Thorough batting from New Zealand's top four sealed the fourth one-day match of the series against the West Indies.
The hosts triumphed by 58 runs, via Duckworth-Lewis Method once rain set in at 5.14pm. The players exited in the 34th over with the West Indies 134 for five chasing 286 for victory in Saxton Oval's debut as an international venue. The rain-adjusted target meant the visitors needed a par score of 192 to be level with New Zealand at the same point.
New Zealand's bowlers and fielders had ample runs to defend. The West Indies force the pace early, especially after losing both openers for ducks. The pace quartet conceded less than five-runs an over while Nathan McCullum and Kane Williamson spun 18 tidy overs to get New Zealand past the 20 overs required for a result. The fielding which included two in-field run outs to Williamson and Brendon McCullum (throwing to Luke Ronchi) was another core thread to victory. Sometimes it was as if the visitors had heard one too many Bob Marley songs over the PA system this tour and needed to make tracks before another one was inserted between overs.
The hosts 285 for six seemed commendable after choosing to bat, yet judging by early crowd reaction and Twitter wisdom, the New Zealanders were suddenly malfunctioning unless a six was delivered every 5.73 balls, like Queenstown. Sure, powerplays of 38 runs for the first 10 overs and 38 runs from overs 36 to 40 could have been amplified, but it was hardly a dirge. Horror of horrors, the first six only came at the end of the 17th over.
The reaction may have been skewed by a high proportion of the crowd, predominantly men, dressed in orange T-shirts hoping to win $100,000 with a one-handed catch in Tui beer's latest promotion. The upshot of just five sixes was that no children were trampled or hoardings flattened in the hunt to get rich quick. It's also important to remember the likes of Corey Anderson's New Year's Day heroics can't be produced every innings. The 23-year-old is still a fledgling talent.
Some fans are hard to please. Here was a team which, across most of 2013, struggled for consistency.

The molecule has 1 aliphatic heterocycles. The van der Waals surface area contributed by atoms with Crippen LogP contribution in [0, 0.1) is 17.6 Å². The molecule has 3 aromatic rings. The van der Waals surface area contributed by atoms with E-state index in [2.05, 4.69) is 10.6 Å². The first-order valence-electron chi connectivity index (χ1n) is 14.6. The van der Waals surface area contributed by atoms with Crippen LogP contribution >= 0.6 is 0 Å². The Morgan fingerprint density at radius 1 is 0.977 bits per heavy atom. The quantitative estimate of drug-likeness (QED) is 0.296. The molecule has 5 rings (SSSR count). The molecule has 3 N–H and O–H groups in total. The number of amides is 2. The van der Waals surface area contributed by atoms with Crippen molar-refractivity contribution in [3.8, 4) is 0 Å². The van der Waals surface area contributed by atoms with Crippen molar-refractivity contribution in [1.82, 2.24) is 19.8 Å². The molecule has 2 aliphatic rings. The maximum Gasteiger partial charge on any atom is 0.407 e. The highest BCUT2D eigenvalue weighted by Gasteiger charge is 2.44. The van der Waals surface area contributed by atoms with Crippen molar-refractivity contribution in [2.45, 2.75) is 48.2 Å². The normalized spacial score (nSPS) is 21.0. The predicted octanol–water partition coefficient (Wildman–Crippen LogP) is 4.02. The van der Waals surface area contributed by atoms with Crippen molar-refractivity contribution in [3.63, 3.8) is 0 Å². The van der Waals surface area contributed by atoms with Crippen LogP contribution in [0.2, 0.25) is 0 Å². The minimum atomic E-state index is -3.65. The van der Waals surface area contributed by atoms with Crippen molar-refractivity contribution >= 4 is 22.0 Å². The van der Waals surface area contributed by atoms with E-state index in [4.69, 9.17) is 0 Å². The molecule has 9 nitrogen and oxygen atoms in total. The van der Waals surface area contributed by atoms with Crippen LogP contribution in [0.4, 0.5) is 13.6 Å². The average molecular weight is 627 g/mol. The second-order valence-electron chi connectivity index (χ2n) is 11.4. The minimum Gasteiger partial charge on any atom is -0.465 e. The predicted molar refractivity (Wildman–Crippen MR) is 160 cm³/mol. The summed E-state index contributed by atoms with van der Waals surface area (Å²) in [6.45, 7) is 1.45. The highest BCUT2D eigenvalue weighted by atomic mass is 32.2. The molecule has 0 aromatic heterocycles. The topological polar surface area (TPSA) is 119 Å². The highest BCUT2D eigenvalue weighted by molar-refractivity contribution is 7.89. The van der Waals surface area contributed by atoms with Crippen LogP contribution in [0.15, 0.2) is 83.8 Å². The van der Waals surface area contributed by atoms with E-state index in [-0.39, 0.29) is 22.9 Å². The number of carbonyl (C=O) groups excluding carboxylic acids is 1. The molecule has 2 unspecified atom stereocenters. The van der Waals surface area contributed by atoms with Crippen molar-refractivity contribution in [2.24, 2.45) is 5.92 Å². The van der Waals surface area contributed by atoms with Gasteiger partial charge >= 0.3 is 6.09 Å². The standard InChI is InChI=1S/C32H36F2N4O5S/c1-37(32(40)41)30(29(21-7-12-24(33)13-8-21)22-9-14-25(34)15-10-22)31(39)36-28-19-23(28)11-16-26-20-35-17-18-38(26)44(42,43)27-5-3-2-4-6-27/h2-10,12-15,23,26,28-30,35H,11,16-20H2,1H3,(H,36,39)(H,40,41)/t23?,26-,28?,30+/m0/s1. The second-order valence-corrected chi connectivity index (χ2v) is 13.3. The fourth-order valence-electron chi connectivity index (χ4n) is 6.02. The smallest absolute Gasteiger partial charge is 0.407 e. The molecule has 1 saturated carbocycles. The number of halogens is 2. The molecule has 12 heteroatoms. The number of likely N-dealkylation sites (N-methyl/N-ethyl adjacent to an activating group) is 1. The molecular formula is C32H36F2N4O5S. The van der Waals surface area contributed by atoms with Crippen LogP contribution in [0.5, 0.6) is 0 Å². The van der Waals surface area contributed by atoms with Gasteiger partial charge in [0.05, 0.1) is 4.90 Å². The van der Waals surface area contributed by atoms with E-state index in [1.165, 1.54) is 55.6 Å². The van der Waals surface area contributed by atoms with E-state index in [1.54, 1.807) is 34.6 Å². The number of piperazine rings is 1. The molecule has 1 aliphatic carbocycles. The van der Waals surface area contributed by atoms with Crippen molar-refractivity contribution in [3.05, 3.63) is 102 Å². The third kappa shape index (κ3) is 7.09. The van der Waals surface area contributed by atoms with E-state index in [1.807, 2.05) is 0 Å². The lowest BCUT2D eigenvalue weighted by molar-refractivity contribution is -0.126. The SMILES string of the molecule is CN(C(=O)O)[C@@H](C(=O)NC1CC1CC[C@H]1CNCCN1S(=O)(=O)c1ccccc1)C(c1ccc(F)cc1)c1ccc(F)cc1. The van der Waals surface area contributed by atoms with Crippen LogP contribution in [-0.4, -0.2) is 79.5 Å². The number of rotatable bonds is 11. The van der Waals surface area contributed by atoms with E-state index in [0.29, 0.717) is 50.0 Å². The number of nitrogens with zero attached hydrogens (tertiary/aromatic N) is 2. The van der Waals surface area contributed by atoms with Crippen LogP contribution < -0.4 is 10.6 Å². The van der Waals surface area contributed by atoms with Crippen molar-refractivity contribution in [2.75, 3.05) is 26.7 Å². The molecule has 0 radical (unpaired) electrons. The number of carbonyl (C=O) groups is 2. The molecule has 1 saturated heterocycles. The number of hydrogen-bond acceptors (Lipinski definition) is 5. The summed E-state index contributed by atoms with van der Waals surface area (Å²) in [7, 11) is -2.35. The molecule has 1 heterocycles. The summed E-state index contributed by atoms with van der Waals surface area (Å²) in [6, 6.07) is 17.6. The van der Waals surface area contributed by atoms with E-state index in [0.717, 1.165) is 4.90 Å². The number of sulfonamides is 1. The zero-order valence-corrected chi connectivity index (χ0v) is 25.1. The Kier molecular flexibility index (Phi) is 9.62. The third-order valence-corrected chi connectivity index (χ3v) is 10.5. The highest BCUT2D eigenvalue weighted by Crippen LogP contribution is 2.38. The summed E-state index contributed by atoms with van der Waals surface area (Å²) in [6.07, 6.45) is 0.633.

New Zealand has predominantly achieved it across the West Indies series in different conditions and formats, yet there was disbelief Guptill might be taking time to anchor the innings until the 42nd over with 81 off 119 balls. Sure, his initial stagnation of two off 29 balls stretched the patience but he had the support of Ryder (47 off 49) to maintain the tempo.
Ryder was fortuitous getting dropped on 12 through the gloves of Denesh Ramdin and on 14 through the hands of Dwayne Bravo at first slip. Kane Williamson (47 off 55) and Ross Taylor (49 off 44) sustained Ryder's flurry. The top four scored a collective 224 runs (79 per cent) of the total, enabling Brendon McCullum (14 off nine) and Corey Anderson (17 off 13) to flay late cameos.
Guptill and Williamson preferred to push singles and twos. Guptill stroked the ball in the 'V' and Williamson worked deliveries backward of square, pulled them through mid-wicket and produced Glenn Turner-esque chips to elude the in-field. There was a 50-ball gap from the start of the 17th over to second ball of the 25th where New Zealand could not score a boundary but the scoreboard never lost its pulse.
For the West Indies, Dwayne Bravo produced steady line and length aiming outside off stump. He had the best figures of two for 35 off seven overs. Tino Best was the only bowler to face serious punishment, finishing with one for 70 off nine overs. His extra pace enabled batsmen to get the ball to the boundary easier.
The wicket might have played a touch slow overall but, given Nelson's inclement weather in recent days it passed muster as it prepares to be a World Cup host.
New Zealand 285-6
West Indies 134-5 (lose by 58 runs under the Duckworth-Lewis Method) New Zealand lead the five-match series 2-1 with a match to play.